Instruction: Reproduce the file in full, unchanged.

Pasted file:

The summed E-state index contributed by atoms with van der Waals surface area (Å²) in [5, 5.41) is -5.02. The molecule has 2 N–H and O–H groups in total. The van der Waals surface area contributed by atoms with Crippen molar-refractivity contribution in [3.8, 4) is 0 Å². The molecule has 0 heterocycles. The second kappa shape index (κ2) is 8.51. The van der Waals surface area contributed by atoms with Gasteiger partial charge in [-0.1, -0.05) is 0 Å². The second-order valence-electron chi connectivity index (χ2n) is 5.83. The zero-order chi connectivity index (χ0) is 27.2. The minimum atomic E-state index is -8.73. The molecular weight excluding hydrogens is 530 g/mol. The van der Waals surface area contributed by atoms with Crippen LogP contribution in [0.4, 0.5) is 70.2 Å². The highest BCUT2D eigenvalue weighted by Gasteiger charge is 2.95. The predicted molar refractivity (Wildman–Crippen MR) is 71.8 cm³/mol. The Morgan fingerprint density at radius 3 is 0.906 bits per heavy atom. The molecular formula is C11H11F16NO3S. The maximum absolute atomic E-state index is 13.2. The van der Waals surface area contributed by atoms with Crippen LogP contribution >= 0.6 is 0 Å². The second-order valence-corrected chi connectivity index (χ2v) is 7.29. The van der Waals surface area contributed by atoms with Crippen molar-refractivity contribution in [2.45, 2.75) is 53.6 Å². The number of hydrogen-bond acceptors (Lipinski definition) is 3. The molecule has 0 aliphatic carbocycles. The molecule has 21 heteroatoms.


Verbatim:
The summed E-state index contributed by atoms with van der Waals surface area (Å²) in [5, 5.41) is -5.02. The molecule has 2 N–H and O–H groups in total. The van der Waals surface area contributed by atoms with Crippen molar-refractivity contribution in [3.8, 4) is 0 Å². The molecule has 0 heterocycles. The second kappa shape index (κ2) is 8.51. The van der Waals surface area contributed by atoms with Gasteiger partial charge in [-0.1, -0.05) is 0 Å². The second-order valence-electron chi connectivity index (χ2n) is 5.83. The zero-order chi connectivity index (χ0) is 27.2. The minimum atomic E-state index is -8.73. The molecular weight excluding hydrogens is 530 g/mol. The van der Waals surface area contributed by atoms with Crippen LogP contribution in [0.4, 0.5) is 70.2 Å². The highest BCUT2D eigenvalue weighted by Gasteiger charge is 2.95. The predicted molar refractivity (Wildman–Crippen MR) is 71.8 cm³/mol. The Morgan fingerprint density at radius 3 is 0.906 bits per heavy atom. The molecular formula is C11H11F16NO3S. The maximum absolute atomic E-state index is 13.2. The van der Waals surface area contributed by atoms with Crippen LogP contribution >= 0.6 is 0 Å². The second-order valence-corrected chi connectivity index (χ2v) is 7.29. The van der Waals surface area contributed by atoms with Crippen molar-refractivity contribution in [2.45, 2.75) is 53.6 Å². The number of hydrogen-bond acceptors (Lipinski definition) is 3. The molecule has 0 aliphatic carbocycles. The molecule has 21 heteroatoms.